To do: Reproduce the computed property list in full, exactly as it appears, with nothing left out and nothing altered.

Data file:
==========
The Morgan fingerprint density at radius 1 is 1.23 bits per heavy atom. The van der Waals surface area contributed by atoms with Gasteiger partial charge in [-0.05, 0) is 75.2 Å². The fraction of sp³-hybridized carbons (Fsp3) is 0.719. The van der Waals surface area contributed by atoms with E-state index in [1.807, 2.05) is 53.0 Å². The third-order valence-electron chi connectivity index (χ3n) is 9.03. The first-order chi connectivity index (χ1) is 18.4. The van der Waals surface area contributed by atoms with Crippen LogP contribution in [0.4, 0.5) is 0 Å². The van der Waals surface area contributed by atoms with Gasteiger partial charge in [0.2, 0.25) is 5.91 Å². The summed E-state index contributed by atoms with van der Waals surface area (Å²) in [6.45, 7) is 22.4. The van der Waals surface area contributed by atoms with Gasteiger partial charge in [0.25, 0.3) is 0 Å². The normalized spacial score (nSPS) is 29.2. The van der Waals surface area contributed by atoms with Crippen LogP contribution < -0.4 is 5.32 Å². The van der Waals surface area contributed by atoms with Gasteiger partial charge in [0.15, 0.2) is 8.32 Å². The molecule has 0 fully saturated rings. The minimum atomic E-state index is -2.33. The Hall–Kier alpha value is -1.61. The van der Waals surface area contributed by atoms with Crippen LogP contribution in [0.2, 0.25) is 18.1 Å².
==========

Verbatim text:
The Morgan fingerprint density at radius 1 is 1.23 bits per heavy atom. The van der Waals surface area contributed by atoms with Gasteiger partial charge in [-0.05, 0) is 75.2 Å². The fraction of sp³-hybridized carbons (Fsp3) is 0.719. The van der Waals surface area contributed by atoms with E-state index in [1.807, 2.05) is 53.0 Å². The third-order valence-electron chi connectivity index (χ3n) is 9.03. The first-order chi connectivity index (χ1) is 18.4. The van der Waals surface area contributed by atoms with Crippen LogP contribution in [0.4, 0.5) is 0 Å². The van der Waals surface area contributed by atoms with Gasteiger partial charge in [0.2, 0.25) is 5.91 Å². The summed E-state index contributed by atoms with van der Waals surface area (Å²) in [6.45, 7) is 22.4. The van der Waals surface area contributed by atoms with Gasteiger partial charge in [0.25, 0.3) is 0 Å². The normalized spacial score (nSPS) is 29.2. The van der Waals surface area contributed by atoms with Crippen LogP contribution < -0.4 is 5.32 Å². The van der Waals surface area contributed by atoms with Gasteiger partial charge in [0.15, 0.2) is 8.32 Å². The molecule has 0 fully saturated rings. The minimum atomic E-state index is -2.33. The Hall–Kier alpha value is -1.61. The van der Waals surface area contributed by atoms with Crippen LogP contribution in [0.2, 0.25) is 18.1 Å².